Currents Magazine’s food editor Jimi Hilton starts us off with what we hope will be a regular feature — a tale of his “best wine drinking experience — ever.”
Wow, it’s hard to single out the best bottle ever from a 40+-year wine-drinking career — I can think of at least three unforgettable wines right off the top of my head.
But one bottle really stands out — a Château L’Angélus from 1982 — where the vintage in Bordeaux was rated as a whopping 98.
My normal M-O where wine is concerned is to search out the best overall value I can find. Put another way, I look for really good wines at really good (i.e. low) price points for the value received. But 1982 — which was being touted as “the Bordeaux vintage of the century” just happened to coincide with the first year I felt flush enough to splurge on even one really pricey wine.
My good buddy and I, plus our old boss — who fancied himself as a wine connoisseur…NOT — decided to buy 1982 wine futures, and split four cases. After much study of the reviewers’ comments, and their prognostications on what was still a long way off, we decided to split cases of Château Gruaud-Larose — not yet a “second growth” back then, but under new management and “the best value for the money” said my wine-mentor, who was a connoisseur — along with Château Talbot and Château L’Angélus, which was then a “fast rising star” my mentor told us, which has since been promoted, by the way, to Premier Grand Cru Classé B. To average-down the cost-per-bottle a bit, we also bought the 1982 futures for Château Gloria — which was the “house wine” at Lutèce back then, so who could argue. And, in most years, btw, it’s still one of the very best Bordeaux for the money that one can buy.
Very cannily, I’d say, we used the Gloria as a sort of test-of-readiness for the pricier bottles…and finally, around 1989 I think, I figured the more expensive wines were coming into their own. The Talbot, which was the most expensive back then, was quite an eye-opener for someone whose usual red was less than a third the price of the futures. But the Gruaud-Larose, from the same producer, but a bit cheaper back then, was a whole lot better — just as my mentor predicted. We’d struck pay-dirt for sure, I thought.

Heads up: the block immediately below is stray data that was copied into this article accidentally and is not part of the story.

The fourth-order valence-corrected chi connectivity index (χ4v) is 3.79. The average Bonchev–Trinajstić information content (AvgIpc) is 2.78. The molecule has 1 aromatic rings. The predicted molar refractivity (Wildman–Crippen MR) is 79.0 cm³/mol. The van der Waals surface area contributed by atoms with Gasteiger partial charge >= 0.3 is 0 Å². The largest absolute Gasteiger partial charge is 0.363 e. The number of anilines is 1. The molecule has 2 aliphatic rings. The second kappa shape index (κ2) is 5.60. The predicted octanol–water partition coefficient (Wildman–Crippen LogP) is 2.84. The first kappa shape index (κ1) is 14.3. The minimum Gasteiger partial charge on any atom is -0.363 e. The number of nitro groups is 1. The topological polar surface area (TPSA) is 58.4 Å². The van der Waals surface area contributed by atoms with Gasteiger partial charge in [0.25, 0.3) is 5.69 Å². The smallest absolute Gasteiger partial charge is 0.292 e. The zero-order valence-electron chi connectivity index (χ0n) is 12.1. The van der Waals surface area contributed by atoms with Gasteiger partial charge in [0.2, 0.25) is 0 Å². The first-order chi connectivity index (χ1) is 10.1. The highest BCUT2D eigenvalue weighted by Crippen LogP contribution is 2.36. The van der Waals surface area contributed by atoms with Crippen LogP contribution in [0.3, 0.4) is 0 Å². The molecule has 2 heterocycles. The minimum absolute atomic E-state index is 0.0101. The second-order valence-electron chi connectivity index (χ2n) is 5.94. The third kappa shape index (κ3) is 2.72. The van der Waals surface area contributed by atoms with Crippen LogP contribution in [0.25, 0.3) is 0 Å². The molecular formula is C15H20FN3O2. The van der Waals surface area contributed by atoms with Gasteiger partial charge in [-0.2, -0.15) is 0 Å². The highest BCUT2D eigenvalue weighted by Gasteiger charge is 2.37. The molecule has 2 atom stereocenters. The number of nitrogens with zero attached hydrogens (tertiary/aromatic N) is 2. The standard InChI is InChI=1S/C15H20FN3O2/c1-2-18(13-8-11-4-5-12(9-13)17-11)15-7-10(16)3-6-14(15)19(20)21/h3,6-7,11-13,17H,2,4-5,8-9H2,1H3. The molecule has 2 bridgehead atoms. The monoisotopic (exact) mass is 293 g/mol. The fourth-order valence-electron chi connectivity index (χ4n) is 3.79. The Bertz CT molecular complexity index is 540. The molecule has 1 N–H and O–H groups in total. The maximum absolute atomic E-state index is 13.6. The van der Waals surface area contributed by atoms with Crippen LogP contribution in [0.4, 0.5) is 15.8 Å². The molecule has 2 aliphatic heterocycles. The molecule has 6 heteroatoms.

But then, one fine night — with a beautiful leg of lamb (what else?) it was time to try the L’Angélus. What a complete and utter showstopper it was. We had never had a wine that was even close to this one. The wine looked black as coal. The aroma was like no other wine we’d ever smelled. The mouth-feel really was like velvet. And each little sip tasted better and richer and more complex than the last. It seemed that we could hear the angels singing.
We nursed the bottle along for almost two hours, and drat!, my wife, who normally stops at one glass, watched like a hawk, to be sure she’d get drop-for-drop with me. Since then, I’ve had even pricier wines — and wines that are a lot more famous. But if I had to recommend only one wine to spurge on, this would still be it.
A few more ‘Best Bottle Experiences’
On a blustery late October night after a long day of fishing, our Cape Cod neighbors treated us to one of the real marvels of modern Spanish wine: Numanthia Termanthia Toro 2006. This 95+ pointer paired perfectly with freshly caught Bluefin Tuna which was fire-pit-grilled and served on the bone. The Prime steak flavor and texture of grilled ‘Tuna Ribs’ with the Termanthia were a match made in heaven.
- Peder Hagberg, Little Silver
Intense bursts of Adirondack pine and lemon thyme perfumed the air as we sipped a supple Foxen Sea Smoke Vineyard Pinot Noir. As the Lake George Summer season came to a close, we indulged in thick slices of salty charred Porterhouse steak, forgiving ourselves that we forgot the birthday candles.
- Kale Nakagawa, New York
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